In patients with GEA cancer, tumors harboring HER2 gene amplifications will only be found if pathologists look for them. The CAP/ASCO guidelines bring new hope for the galaxy of GEA tumor testing and move the field closer to a day when HER2 testing is a routine part of the diagnostic workup of every patient’s tumor tissue.

Shelly Gunn MD, PhD| Pathologist| January 24, 2017

A Single Blood Test For All Cancers?

What if a simple blood test could detect any cancer early, when it was still easy to treat?

It sounds like science fiction. But Illumina ILMN +5.20%, the $24 billion (market cap) biotechnology company that has pioneered cheap, efficient sequencing of DNA, says it could be a reality in a few years. It is launching a new startup, GRAIL (because such a test would be a holy grail for cancer doctors), with $100 million in funding. Illumina will hold a majority share. Other backers include Sutter Hill Ventures, ARCH Ventures, Jeff Bezos’ Bezos Expeditions and Bill Gates. The startup could have vast medical, economic and societal implications–if the technology really works.

Jay Flatley Illumina CEO“Everything here is directed at being a pan-cancer test, something that is a universal test,” says Jay Flatley, who has been Illumina’s chief executive for sixteen years and has improved the power of DNA sequencing at a rate that exceeds improvements in microchips over the same period of time.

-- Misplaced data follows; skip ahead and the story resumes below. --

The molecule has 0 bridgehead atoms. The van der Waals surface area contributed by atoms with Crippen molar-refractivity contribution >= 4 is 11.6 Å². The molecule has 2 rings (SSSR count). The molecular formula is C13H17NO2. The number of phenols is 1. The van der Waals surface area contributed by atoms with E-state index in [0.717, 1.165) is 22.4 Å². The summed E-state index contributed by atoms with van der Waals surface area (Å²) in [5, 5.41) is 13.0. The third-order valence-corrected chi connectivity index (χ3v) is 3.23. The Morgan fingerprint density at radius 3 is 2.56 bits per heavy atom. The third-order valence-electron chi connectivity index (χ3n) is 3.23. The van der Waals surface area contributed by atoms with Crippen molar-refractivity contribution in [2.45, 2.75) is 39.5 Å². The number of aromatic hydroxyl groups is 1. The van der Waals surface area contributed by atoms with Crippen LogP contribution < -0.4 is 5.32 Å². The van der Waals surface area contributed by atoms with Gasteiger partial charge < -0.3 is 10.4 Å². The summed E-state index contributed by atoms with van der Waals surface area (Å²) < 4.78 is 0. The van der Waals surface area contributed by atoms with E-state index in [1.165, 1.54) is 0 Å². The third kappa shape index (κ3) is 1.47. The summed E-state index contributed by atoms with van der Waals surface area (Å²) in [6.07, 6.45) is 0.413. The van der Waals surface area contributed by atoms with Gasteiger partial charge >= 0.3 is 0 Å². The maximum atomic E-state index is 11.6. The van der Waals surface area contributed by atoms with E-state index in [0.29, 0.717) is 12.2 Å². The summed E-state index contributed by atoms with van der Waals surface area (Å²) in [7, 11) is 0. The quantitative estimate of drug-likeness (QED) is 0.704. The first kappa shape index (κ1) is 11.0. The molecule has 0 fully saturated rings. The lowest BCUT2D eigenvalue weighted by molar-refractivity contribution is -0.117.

“It’s our largest investment ever,” says Robert Nelsen, a partner at ARCH, says of GRAIL. Nelsen helped found Illumina, and, more recently, some of the the most well-funded startups ever, including cancer company Juno Therapeutics, which raised $310 million before its IPO, and Denali Therapeutics, focused on brain diseases, which raised $217 million last year.
“It remains to be proven,” Nelsen asserts, “but it’s likely to be the case that you will be able to know deep and large amounts of information about multiple cancers with a single test.”

Flatley says that the idea for GRAIL was hatched eighteen months ago when Illumina researchers were trying the company’s DNA sequencers out on blood. They found that as the company’s sequencers became increasingly powerful, they were able to detect trace amounts of DNA in those samples.

Thank you to Matthew Herper, Forbes, for this excellent article.